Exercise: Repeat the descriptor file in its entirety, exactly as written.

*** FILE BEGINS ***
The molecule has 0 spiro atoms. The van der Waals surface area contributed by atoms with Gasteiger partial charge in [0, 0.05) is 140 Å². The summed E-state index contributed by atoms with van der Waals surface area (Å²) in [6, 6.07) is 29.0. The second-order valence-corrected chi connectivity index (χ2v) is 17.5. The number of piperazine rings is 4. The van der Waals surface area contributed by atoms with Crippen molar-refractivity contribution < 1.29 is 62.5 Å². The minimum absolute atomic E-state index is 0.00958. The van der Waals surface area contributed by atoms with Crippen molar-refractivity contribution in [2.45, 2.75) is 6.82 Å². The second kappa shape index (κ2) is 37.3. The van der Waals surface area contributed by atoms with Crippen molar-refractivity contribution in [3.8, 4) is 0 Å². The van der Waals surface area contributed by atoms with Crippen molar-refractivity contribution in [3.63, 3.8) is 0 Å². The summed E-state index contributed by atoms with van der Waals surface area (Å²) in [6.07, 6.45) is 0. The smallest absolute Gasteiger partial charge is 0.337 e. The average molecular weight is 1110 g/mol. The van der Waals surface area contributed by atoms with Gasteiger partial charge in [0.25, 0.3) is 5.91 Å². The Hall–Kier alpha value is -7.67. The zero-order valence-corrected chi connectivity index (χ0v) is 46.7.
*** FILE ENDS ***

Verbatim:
The molecule has 0 spiro atoms. The van der Waals surface area contributed by atoms with Gasteiger partial charge in [0, 0.05) is 140 Å². The summed E-state index contributed by atoms with van der Waals surface area (Å²) in [6, 6.07) is 29.0. The second-order valence-corrected chi connectivity index (χ2v) is 17.5. The number of piperazine rings is 4. The van der Waals surface area contributed by atoms with Crippen molar-refractivity contribution < 1.29 is 62.5 Å². The minimum absolute atomic E-state index is 0.00958. The van der Waals surface area contributed by atoms with Crippen molar-refractivity contribution in [2.45, 2.75) is 6.82 Å². The second kappa shape index (κ2) is 37.3. The van der Waals surface area contributed by atoms with Crippen molar-refractivity contribution in [3.8, 4) is 0 Å². The van der Waals surface area contributed by atoms with Crippen molar-refractivity contribution in [3.63, 3.8) is 0 Å². The summed E-state index contributed by atoms with van der Waals surface area (Å²) in [6.07, 6.45) is 0. The smallest absolute Gasteiger partial charge is 0.337 e. The average molecular weight is 1110 g/mol. The van der Waals surface area contributed by atoms with Gasteiger partial charge in [0.25, 0.3) is 5.91 Å². The Hall–Kier alpha value is -7.67. The zero-order valence-corrected chi connectivity index (χ0v) is 46.7.